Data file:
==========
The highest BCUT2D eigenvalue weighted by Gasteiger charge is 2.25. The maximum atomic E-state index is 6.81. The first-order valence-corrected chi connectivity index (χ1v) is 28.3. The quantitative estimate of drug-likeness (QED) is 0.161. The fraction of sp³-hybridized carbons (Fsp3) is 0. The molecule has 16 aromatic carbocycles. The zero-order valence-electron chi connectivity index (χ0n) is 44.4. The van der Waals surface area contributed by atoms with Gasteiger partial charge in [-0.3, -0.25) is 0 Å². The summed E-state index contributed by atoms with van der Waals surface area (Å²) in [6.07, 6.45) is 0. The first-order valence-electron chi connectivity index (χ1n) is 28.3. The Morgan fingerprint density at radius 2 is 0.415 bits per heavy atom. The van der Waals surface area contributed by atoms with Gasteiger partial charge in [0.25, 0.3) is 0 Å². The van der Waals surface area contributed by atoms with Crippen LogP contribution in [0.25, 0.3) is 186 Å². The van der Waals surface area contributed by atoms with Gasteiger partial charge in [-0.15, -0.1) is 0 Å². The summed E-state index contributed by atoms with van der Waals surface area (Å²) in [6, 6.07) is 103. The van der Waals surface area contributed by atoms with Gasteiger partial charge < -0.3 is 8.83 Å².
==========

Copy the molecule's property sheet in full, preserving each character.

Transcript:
The highest BCUT2D eigenvalue weighted by Gasteiger charge is 2.25. The maximum atomic E-state index is 6.81. The first-order valence-corrected chi connectivity index (χ1v) is 28.3. The quantitative estimate of drug-likeness (QED) is 0.161. The fraction of sp³-hybridized carbons (Fsp3) is 0. The molecule has 16 aromatic carbocycles. The zero-order valence-electron chi connectivity index (χ0n) is 44.4. The van der Waals surface area contributed by atoms with Gasteiger partial charge in [-0.3, -0.25) is 0 Å². The summed E-state index contributed by atoms with van der Waals surface area (Å²) in [6.07, 6.45) is 0. The first-order valence-electron chi connectivity index (χ1n) is 28.3. The Morgan fingerprint density at radius 2 is 0.415 bits per heavy atom. The van der Waals surface area contributed by atoms with Gasteiger partial charge in [0.25, 0.3) is 0 Å². The van der Waals surface area contributed by atoms with Crippen LogP contribution in [0.25, 0.3) is 186 Å². The van der Waals surface area contributed by atoms with Gasteiger partial charge in [-0.15, -0.1) is 0 Å². The summed E-state index contributed by atoms with van der Waals surface area (Å²) in [6, 6.07) is 103. The van der Waals surface area contributed by atoms with Gasteiger partial charge < -0.3 is 8.83 Å².